In an area where structures stretch for a view of Mumbai’s Chowpatty Beach, the humble heritage bungalows of an East Indian community often escape the eyeshot of the scuttering public. Ensconced in the shade of skyscrapers, it looks like the Portuguese bones of a Goan village were photo-edited into the heart of Girgaon. Noisy streets are exchanged for lazy lanes and dull frontage opens up to splashes of teal and tangerine; here, in Khotachiwadi, stories are not measured by the size of a building but by how well they preserve the collective memory of the hamlet that has hailed from this hallowed ground since its inception as a fishing settlement in the 18th century.
These lanes once held more than 60 heritage homes, and now house a little under 30 survivors—and each bulldozed bungalow often signals the departure of another longtime resident, locals that are equally important to the anatomy of this architectural artery—nevertheless, in this ever-changing city, the fact that their existence has not yet been eclipsed is a relative success. Here, a visit to the 1899-established chapel doesn’t feel complete without hearing the soulful strumming of Willy Black echo through the passageways, a resident widely recognised for his entertaining guitar lessons, organising of cheerful Christmas festivities, and crafting of ditties about his hometown in a huge city. The same goes for James Ferreira, a famed fashion designer whose family has long called the foundations of Khotachiwadi home. A visit to the neighbourhood promises a peek at his postcard-perfect bungalow, which operates as a bed and breakfast and a bespoke clothing store, sheltering wonderful haute couture that wants to wriggle its way into your wardrobe, on the top floor.Sustaining a sense of old Bombay is not uncommon in this slice of the metro, with nearby train stops opening their doors to the preserved patrimony of the past: get off at Grant Road and grab buttery brun maska and mawa cake at B. Merwan & Co (est. 1914) or Charni Road for Bachelorr’s refreshing ice cream and juice (est. 1935). However, once you gallivant down the gullis of Khotachiwadi, an altered sense of architectural accents, from ornate teak balustrades and eaves to pretty petite porches, embody the aura of the area’s longtime bundle of residents like very few other places in Mumbai. Just as these charming homes have long sheltered this community, recent generations have strived to safeguard their locality, through activism, against a deluge of development that has appeared keen to consume it over the last few decades.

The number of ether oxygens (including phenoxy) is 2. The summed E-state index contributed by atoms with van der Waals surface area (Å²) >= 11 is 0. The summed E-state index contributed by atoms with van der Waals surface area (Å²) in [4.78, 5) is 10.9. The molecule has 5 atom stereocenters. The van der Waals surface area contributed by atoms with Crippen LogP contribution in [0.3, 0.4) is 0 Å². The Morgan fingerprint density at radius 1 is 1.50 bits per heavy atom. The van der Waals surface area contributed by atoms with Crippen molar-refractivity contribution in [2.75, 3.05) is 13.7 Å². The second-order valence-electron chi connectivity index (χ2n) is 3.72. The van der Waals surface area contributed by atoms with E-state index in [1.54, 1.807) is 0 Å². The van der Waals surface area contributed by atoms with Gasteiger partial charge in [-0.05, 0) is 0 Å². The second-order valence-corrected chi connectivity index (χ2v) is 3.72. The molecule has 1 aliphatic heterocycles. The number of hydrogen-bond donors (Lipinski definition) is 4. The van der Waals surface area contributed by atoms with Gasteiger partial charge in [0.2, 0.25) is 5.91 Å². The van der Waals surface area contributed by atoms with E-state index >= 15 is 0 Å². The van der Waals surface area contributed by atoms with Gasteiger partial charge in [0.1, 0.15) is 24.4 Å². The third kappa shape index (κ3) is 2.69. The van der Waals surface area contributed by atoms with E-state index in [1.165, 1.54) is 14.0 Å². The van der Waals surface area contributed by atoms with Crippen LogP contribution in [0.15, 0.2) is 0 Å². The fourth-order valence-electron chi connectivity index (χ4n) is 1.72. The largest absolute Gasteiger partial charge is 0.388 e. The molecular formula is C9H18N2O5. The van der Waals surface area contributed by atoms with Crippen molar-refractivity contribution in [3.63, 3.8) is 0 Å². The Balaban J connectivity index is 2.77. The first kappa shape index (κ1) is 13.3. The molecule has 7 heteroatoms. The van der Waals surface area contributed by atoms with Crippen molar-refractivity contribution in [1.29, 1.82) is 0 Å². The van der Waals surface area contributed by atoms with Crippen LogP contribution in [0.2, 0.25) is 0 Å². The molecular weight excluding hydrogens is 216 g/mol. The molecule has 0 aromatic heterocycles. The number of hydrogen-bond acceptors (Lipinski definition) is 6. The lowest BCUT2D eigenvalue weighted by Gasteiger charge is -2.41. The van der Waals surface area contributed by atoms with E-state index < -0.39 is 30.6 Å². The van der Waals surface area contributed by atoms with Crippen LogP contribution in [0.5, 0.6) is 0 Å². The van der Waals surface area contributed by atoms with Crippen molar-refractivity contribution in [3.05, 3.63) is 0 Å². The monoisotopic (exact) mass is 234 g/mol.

And it’s not just these two characters that match the magnificence of their homey settlement in the heart of Mumbai, it’s all the, typically, friendly faces that gander out of the facades in this nostalgic neck of the city. It’s because of these people that the recent decision to revamp the pavement and street lighting of Khotachiwadi, in accordance with measurements meant to preserve the look of the historic quarter, promises a renewed public interest in this integral part of Mumbai. So when you next enjoy a heritage walk in this warren of alluring alleyways, remember it took a village to rear this rare corner of the city through the centuries.
The full feature appeared in the print edition of National Geographic Traveller India January-February 2022.
Julian Manning can usually be found eating a crisp ghee roast with extra podi. The rare times his hands aren’t busy with food, they are wrapped around a mystery novel or the handlebars of a motorcycle. He is Senior Assistant Editor at National Geographic Traveller India.